Most people would posit that the packaging is less important than the product, and in general this is true. It doesn’t matter how great your package looks if the product within is useless. On the other hand, the packaging you choose could serve to protect the contents as well as provide visual appeal that entices consumers into buying. So it’s not as though you can throw your wares into a plain box and hope for the best. Instead of putting all your effort and budget behind the product, you need to come up with a plan that allows for packaging to be part of the deal. And here are just a few things to consider when you implement a strategy for the packaging that will house your products.

First and foremost, you must think about utility. The main purpose of packaging is to protect your products from damage during shipping, stocking (if your products go to warehouses or retail stores), and display. It is essential that your goods arrive whole, undamaged, and in working condition if you want to keep customers happy and coming back for more. To this end you must consider not only the fragility of the product, but also the protective qualities of different types of packaging. Some items may hold up with nothing more than shrink wrap or a paper bag while others require molded foam padding inside a sturdy cardboard box or even a hard plastic container. The point is that there are many options that can offer the functionality required to package your products effectively.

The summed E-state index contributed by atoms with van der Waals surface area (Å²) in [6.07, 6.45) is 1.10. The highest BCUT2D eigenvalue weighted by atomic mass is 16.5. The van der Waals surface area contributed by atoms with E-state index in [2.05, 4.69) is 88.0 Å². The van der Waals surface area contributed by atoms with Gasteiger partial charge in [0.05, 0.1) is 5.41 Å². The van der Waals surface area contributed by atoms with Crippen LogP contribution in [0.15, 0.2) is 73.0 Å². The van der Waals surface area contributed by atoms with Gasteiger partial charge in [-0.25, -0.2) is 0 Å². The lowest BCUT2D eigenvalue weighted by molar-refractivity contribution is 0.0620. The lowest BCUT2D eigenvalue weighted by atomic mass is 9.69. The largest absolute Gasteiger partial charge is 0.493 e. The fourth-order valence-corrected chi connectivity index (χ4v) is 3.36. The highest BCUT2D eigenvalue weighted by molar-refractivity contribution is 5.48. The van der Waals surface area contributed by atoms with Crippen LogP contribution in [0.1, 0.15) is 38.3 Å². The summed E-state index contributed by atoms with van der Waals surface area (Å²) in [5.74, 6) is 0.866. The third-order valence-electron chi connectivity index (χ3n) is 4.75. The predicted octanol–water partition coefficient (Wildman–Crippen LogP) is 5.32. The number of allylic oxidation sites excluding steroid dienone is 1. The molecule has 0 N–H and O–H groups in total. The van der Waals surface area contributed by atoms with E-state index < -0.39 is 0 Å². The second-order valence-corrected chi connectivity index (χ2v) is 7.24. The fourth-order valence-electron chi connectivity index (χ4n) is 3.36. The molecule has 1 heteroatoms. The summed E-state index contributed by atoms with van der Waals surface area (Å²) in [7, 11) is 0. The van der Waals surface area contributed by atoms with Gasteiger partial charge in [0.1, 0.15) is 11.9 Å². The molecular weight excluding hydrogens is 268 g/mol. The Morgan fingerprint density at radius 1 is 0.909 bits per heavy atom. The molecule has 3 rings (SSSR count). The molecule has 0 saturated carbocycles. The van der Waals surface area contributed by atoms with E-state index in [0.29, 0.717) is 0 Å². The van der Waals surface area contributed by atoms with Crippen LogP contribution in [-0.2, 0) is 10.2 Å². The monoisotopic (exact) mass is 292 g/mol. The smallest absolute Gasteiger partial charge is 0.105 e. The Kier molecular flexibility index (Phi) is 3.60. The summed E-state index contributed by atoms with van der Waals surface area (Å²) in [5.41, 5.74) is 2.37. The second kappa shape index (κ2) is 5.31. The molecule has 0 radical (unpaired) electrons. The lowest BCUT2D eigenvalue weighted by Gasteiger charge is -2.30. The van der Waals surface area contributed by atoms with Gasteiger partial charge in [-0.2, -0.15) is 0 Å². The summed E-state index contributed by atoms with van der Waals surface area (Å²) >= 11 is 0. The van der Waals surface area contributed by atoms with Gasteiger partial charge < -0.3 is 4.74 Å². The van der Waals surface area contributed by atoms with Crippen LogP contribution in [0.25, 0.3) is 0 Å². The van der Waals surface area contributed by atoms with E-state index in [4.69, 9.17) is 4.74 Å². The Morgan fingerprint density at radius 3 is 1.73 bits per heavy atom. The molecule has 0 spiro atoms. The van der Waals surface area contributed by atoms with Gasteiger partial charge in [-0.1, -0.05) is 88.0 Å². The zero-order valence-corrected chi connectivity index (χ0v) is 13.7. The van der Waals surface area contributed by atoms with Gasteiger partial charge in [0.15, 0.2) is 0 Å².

From there you’ll almost certainly want to address the issue of visual appeal. If your packaging is not attractive and eye-catching it may not fly off store shelves. Having great products is one thing, but marketing and selling them is another, and your packaging serves as a marketing tool. To that end it should definitely display your logo, the name of the product (and potentially a photo and/or description of the contents), and an appealing design, including color scheme, graphics, fonts, and so on. Your prospective customers may have many options when it comes to the type of goods you offer, and you want their eyes to be drawn to your packaging first.

Of course, no business can afford to ignore the question of cost when it comes to any aspect of their operations, and packaging is no exception. So you may have to make concessions in order to stick to your budget, at least for the time being. However, there are resources that can help you to arrange for the proper packaging within any budget and still hit the main points when it comes to purpose and appeal. You might want to consider the relative carbon footprint of your packaging, as well, especially if you cater to a green demographic; using recycled materials for packaging could pay off not only in additional sales, but potentially reduced costs, as well.

Clearly, it is important to think long and hard about how you’re going to approach the packaging process. It’s not like you can rely on gift bags to see you through; if you want your brand to be taken seriously you need to have packaging that is not only functional, but also unique. The packaging you create provides a first impression of your brand for consumers, and although the most pressing concern of the average business is to provide quality products at reasonable prices, you must first get consumers to buy your products, and that starts with effective packaging.